Friday, 6 March 2009

Comparative Isolation

I've come to the conclusion that if I can make it through this year, still in love with the process of making and having produced and exhibited something, the year will have been a success. I aim to be realistic with myself and am beginning to acknowledge that this, my first year out of art school, may perhaps be the hardest year in my near future.

I had barely anticipated half of the challenges I have confronted since leaving a learning institution and regret how little value I consciously placed on my peers and on working in a shared studio environment whislt at University. I recollect being less than easy to get along with much of the time, driven by a competitivenses that is hard for me to shake and the uncomfrotable feelings of vulnerability and being exposed in the public-ness of a shared studio. I find it ironic that I once longed to escape the group studio (for all it's vulnerability and the relational struggles the followed me in that) and yet now, less than 9 months after leaving, I crave the artistic nourishment that came with working amongst my peers as well as the motivation to work which came from watching their work evolve infront of me. Apparently it's a 'normal' struggle, that new graduates face; that is 'sustaining [one's] practice in comparative isolation.' (Lucy Day, Art Consultant) Still, despite all it's heart-ache and struggle, I intensley miss the shared studios.

I've subscribed to A-N magazine, which has been an incredible resource to me, and has helped me feel less isolated and alone in my little making world.

I've had a bit of an adimn-y week this week, considering what it means to be a professional - and in that have had one of my semi-regular rearranging and reordering of the studio sessions. The words of Lucy Day have been ringing in my ears throughout the last week: 'Like many I know I was easily distracted into endlessly rearranging my studio, tidying up in preparation for the great plan.' I don't, however, think rearranging space is neccessarily a form of distraction -- though admit that at times it is a welcome and legitmate (at least more legitimate than facebook) distraction from confronting the Making Giant. In re-ordering, re-hanging and re-positioning documented ideas, drawings, testers, experiments, pieces etc I find I draw different assosiations between each strand of thought and see my ideas and experiments in a different light. There certainly is a value in that.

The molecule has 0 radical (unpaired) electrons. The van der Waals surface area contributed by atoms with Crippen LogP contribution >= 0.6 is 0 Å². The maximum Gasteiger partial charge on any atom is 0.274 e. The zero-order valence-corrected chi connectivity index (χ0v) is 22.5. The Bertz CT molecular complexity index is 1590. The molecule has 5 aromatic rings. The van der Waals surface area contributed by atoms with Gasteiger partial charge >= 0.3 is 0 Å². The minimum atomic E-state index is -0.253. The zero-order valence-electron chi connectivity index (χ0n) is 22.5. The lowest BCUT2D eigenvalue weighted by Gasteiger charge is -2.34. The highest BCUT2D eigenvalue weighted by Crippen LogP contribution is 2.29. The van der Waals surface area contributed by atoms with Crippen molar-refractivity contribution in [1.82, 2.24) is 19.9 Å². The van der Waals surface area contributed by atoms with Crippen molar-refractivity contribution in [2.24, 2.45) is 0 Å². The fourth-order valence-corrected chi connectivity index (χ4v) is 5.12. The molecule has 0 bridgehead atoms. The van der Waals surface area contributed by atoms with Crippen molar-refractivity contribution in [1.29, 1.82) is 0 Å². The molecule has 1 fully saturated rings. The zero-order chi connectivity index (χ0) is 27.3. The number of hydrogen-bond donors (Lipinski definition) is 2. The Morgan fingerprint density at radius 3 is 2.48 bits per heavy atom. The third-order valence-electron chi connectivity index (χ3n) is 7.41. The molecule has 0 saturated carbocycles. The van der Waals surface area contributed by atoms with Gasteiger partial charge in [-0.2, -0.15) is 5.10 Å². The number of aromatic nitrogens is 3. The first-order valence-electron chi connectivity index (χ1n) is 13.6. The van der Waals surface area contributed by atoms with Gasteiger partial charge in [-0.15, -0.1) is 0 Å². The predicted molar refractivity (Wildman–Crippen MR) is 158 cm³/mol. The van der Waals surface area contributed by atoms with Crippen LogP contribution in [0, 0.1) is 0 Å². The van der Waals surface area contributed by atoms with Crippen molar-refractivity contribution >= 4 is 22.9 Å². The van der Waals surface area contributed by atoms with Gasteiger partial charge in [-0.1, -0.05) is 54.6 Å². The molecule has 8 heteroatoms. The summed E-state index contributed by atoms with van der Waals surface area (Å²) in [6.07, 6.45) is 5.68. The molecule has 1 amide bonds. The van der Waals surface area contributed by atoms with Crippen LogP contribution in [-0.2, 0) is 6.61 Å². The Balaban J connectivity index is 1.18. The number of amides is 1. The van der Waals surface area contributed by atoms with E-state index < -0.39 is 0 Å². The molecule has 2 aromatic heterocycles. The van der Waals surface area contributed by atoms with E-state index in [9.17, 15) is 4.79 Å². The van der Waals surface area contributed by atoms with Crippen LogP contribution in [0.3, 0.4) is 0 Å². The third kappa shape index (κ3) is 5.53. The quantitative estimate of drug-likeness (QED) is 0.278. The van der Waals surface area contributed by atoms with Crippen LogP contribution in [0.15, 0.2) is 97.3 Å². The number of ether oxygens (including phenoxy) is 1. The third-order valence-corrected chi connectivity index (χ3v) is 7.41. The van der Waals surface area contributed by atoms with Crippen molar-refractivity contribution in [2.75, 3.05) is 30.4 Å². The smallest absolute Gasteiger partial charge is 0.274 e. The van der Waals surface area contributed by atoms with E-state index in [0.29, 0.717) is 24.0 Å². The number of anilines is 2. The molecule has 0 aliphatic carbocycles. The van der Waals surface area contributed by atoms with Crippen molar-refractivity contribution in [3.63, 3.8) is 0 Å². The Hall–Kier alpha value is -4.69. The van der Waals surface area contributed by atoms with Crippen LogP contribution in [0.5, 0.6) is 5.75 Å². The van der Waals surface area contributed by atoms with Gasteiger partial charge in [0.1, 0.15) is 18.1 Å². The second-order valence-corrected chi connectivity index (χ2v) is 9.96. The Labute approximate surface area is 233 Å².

Yesterday felt like a good day. After a week away from making (I've been researching, reading, attempting to network, organising, re-ordering, thinking etc), I feel positive about my practice and am excited to work this afternoon. Yesterday Claire, one of the art teachers at the school, came down to my studio with me to help me process where I'm at and what I'm doing. As per usual, her fresh look at what I'm doing and her ability to relate to the creative proccess was invaluable and she has facilliated me with some new ideas and approaches for tackling my ideas.

...And soon, I promise, I'll finally get some of my ideas up on here. :)

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